Original Research - Special Collection: The role of Assistive Technology

Perspectives on a mobile application that maps assistive technology resources in Africa

Surona Visagie, Rebecca Matter, George Kayange, Mussa Chiwaula, Mark Harniss, Callista Kahonde
African Journal of Disability | Vol 8 | a567 | DOI: https://doi.org/10.4102/ajod.v8i0.567 | © 2019 Surona Visagie, Rebecca Matter, George Kayange, Mussa Chiwaula, Mark Harniss, Callista Kahonde | This work is licensed under CC Attribution 4.0
Submitted: 30 August 2018 | Published: 22 August 2019

About the author(s)

Surona Visagie, Centre for Rehabilitation Studies, Stellenbosch University, Cape Town, South Africa
Rebecca Matter, School of Public Health and Family Medicine, University of Cape Town, Cape Town, South Africa
George Kayange, Southern Africa Federation of the Disabled (SAFOD), Gaborone, Botswana
Mussa Chiwaula, Southern Africa Federation of the Disabled (SAFOD), Gaborone, Botswana
Mark Harniss, Department of Rehabilitation Medicine, University of Washington, Washington, United States
Callista Kahonde, Centre for Rehabilitation Studies, Stellenbosch University, Cape Town, South Africa


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Abstract

Background: Access to assistive technology (AT) is poor in African countries because of a lack of knowledge, resources, services and products. A mobile application, the AT-Info-Map, was developed to map AT availability in southern Africa.

Objectives: This article aimed to describe users’ and suppliers’ perceptions of the AT-Info-Map app.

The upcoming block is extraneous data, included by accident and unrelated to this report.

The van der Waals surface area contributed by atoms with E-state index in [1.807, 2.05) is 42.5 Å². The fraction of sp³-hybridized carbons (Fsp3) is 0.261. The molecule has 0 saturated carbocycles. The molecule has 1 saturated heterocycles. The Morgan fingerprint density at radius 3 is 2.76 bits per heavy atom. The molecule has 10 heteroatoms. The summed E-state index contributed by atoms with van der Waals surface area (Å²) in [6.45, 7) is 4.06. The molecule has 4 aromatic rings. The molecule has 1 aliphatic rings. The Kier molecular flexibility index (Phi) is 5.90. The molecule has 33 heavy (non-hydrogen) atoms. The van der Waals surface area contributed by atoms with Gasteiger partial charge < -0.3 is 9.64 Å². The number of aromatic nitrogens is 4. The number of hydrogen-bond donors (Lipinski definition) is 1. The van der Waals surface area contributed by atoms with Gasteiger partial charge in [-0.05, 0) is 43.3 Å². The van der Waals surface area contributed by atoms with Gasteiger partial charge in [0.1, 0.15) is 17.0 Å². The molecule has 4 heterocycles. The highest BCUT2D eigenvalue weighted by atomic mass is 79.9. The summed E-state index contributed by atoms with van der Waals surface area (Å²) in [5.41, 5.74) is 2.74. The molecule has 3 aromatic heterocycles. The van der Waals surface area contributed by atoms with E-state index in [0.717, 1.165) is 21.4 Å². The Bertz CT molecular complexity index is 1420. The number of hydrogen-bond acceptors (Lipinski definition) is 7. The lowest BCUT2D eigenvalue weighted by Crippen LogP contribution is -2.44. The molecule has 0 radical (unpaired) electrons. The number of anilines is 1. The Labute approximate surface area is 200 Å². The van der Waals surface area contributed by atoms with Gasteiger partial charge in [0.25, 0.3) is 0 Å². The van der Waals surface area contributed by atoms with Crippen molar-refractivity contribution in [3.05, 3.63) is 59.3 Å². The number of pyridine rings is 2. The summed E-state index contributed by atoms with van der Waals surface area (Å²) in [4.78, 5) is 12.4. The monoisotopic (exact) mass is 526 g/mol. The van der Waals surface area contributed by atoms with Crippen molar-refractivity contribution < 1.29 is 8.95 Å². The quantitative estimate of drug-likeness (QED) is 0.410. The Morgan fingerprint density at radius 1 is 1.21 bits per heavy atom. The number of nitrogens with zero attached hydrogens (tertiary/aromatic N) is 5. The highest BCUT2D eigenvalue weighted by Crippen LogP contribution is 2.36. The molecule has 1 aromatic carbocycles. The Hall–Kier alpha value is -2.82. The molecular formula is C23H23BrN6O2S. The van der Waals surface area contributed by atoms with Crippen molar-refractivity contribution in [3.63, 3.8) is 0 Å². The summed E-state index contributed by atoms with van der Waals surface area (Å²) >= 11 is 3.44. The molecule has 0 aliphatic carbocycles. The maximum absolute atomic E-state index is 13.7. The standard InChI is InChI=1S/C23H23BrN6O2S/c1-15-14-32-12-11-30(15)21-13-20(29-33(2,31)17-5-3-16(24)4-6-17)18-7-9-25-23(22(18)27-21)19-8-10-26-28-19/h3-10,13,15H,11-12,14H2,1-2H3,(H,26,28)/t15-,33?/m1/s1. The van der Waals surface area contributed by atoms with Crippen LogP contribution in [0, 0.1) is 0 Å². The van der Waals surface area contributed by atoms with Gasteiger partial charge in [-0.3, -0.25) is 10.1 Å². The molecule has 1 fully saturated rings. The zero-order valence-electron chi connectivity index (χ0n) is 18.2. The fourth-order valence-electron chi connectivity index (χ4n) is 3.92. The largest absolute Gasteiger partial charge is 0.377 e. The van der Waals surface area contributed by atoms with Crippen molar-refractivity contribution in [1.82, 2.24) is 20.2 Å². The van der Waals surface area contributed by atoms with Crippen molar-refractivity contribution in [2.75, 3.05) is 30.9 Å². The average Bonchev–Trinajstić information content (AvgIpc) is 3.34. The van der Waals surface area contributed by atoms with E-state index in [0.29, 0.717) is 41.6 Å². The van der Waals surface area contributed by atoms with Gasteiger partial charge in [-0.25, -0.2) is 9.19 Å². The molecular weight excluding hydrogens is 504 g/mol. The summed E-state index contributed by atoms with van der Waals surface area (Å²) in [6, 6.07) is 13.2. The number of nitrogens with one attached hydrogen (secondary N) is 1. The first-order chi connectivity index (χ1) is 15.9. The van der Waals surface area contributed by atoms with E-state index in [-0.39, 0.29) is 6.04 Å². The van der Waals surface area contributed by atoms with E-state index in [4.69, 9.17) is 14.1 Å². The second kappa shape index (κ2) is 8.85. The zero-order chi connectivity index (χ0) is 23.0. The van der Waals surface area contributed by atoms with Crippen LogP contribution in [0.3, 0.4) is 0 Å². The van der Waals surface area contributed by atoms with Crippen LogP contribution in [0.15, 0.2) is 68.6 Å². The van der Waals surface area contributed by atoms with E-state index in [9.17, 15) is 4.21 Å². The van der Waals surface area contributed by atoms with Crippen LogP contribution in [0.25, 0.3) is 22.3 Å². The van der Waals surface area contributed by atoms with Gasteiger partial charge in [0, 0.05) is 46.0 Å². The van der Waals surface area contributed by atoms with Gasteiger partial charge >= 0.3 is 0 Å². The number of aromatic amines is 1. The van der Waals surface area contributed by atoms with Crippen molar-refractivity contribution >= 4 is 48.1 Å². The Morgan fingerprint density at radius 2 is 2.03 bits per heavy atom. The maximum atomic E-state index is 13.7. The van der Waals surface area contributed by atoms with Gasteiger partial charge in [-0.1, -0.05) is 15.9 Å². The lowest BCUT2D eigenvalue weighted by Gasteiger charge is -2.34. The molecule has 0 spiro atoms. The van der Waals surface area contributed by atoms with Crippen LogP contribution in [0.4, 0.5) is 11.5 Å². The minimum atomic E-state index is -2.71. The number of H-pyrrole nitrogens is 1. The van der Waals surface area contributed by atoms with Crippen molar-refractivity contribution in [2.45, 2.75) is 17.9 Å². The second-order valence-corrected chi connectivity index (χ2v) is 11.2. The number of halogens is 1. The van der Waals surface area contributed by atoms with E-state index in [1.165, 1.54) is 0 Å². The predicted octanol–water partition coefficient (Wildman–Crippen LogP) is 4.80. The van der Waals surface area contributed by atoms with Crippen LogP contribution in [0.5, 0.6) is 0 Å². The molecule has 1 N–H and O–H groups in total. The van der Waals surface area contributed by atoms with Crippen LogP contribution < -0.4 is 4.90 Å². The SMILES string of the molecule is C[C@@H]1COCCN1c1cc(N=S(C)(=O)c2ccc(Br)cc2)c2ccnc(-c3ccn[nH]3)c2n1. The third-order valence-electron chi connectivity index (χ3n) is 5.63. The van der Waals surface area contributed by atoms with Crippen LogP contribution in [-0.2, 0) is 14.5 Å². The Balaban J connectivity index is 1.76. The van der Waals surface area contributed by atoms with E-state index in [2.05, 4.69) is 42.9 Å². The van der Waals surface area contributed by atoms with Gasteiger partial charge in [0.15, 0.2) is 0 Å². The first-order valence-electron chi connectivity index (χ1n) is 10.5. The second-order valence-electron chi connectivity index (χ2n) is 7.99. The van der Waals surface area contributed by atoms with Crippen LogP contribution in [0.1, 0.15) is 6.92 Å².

Method: Qualitative data were collected in Zambia, Botswana, Malawi and Lesotho, through nine focus group discussions with 72 participants. Participants included AT users, AT suppliers and representatives of disability organisations. Data were thematically analysed.

Results: Two broad themes, that is, usefulness of the AT-Info-Map application and technical issues and content, emerged from the data analysis. Subthemes under usefulness focused on the importance of using current technology, convenience of the app, the need for accuracy, responsiveness of supplier to user’s needs, influence on AT market and how the app creates an opportunity for networking. Challenges to download and navigate the app, the need for training in its use, exclusion of those not literate in English and those with visual impairments were subthemes under technical issues and content.

Conclusion: The app was perceived as an important step to increase access to AT for persons with disabilities in less resourced settings. The challenges that emerged from the data analysis have led to the development of a web-based system that will complement or replace the app and improve AT information provision. However, the information provided by the app and website is still only a partial solution to improve AT access in Southern Africa.


Keywords

assistive products; assistive technology, disability; mobile application; low resourced settings

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